Frozen in Time

Gloves? Check. Cockpit heater? Check. Engine insulator?

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“She’s the highest-hour DC-4 ever,” Mikey says, an articulate teddy bear of a man who manages charter flights for the airline. “Which means she’s probably the highest-hour plane in history.”

The airplane now hauls heavy loads into short landing strips, a task that uniquely suits the DC-4.

When Joe acquired the airplane, he named it after the steam-powered stern wheeler on which his father, Red McBryan, worked as a teenager. The riverboat Arctic Distributor delivered goods to communities along the Mackenzie River and Arctic coastal villages during the five to six weeks in the summer when the river was ice-free. Today, the Buffalo Airways DC-4 puddle-jumps the same river route to the same settlements that Red’s steamboat visited 70 years ago, when fuel was cordwood.

Around Yellowknife’s snow-whipped airport, the thick fog partially obscures the collection of hangars big enough to house 737s. Inside the biggest hangar in the Northwest Territories, Joe McBryan prowls around his airplanes in a beaver skin hat and arctic coveralls. He seems overdressed. It’s warm enough in the hangar to paint, which a couple of his pilots are doing, layering the Buffalo Airways aquamarine livery on a welding cart.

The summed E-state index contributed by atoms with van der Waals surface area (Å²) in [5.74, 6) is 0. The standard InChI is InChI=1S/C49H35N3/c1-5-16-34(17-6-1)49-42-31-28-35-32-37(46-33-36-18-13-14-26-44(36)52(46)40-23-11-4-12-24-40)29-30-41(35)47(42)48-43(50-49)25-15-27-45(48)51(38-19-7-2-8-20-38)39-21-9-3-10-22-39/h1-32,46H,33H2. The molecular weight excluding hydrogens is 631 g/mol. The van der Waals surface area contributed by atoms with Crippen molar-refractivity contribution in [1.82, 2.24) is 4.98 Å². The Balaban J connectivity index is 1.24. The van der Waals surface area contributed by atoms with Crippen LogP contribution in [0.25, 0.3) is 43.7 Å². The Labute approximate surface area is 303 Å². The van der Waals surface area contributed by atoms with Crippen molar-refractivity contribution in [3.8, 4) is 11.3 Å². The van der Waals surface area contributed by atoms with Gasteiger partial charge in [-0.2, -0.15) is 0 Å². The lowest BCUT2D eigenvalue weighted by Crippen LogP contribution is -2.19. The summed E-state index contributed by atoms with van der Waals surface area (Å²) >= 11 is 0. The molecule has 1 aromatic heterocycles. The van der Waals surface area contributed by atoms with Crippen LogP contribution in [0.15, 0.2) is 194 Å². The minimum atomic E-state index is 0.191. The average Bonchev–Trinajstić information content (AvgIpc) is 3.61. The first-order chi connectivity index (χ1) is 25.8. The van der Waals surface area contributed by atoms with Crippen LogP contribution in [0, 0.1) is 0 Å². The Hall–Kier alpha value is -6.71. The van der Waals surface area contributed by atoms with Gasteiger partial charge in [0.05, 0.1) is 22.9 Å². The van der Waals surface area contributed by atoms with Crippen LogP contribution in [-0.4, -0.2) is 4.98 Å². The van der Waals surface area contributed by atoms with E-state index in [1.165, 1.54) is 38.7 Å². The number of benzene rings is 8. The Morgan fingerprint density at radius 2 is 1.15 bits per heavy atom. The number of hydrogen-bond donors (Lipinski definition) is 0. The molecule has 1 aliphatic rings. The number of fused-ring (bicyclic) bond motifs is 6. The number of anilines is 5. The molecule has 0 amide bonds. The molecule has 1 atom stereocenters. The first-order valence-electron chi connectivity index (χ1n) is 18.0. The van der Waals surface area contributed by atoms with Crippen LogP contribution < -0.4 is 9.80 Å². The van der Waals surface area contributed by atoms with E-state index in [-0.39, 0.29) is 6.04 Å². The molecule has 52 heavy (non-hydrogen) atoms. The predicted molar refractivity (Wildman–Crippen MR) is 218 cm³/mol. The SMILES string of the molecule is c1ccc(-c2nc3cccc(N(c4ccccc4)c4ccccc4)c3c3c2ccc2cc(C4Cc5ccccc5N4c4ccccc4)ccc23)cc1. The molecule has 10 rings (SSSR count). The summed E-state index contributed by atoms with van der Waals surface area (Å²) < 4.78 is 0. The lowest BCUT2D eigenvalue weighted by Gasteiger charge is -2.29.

When Buffalo Airways pilots aren’t flying, they sweep, mop, answer phones, clean parts, paint, load freight, and generally do Joe’s bidding. Suddenly a bell begins ringing and the four-story-high doors open slowly as a mechanic in a “mule” starts pushing the Arctic Distributor, registration C-GPSH, out the door. It’s 10:00 a.m., and the air temperature is -41 degrees Fahrenheit. Within three minutes the hangar is the same temperature as the wild white yonder, and within another minute another DC-4 has been tugged inside the hangar. The great doors rumble closed as soon as the 117-foot wings clear, and a couple of 20-ton airplanes have swapped places at a cost in lost heat, according to Joe, of a thousand Canadian dollars.

The extreme temperatures shape every decision made at Buffalo Airways. “Companies reflect the personality of the boss,” McBryan says. “The boss up here is the weather.”

But everyone working for Buffalo Joe acknowledges that he is the man in charge. Any employee who doesn’t measure up to the unforgiving environment—and to McBryan’s insistence on safety, heedfulness, and propriety—won’t last long at Buffalo Airways.

“Don’t take his every word as gospel,” Mikey says about his father, with a grin. “Once he told a reporter that the cockpits are so cold that his teeth ached, so he had them all pulled.”

Every human activity undertaken in the Arctic is made more difficult by the many layers of clothing required. Upon contact with the –40 degree air, exposed skin begins freezing immediately.

When Ken Bews, Buffalo’s chief pilot, prepares for a morning freight trip up the Mackenzie River, he dons heavy fleece long underwear, track pants, another fleece undershirt, a wool flight vest, another pair of wool pants, and a heavy work jacket.

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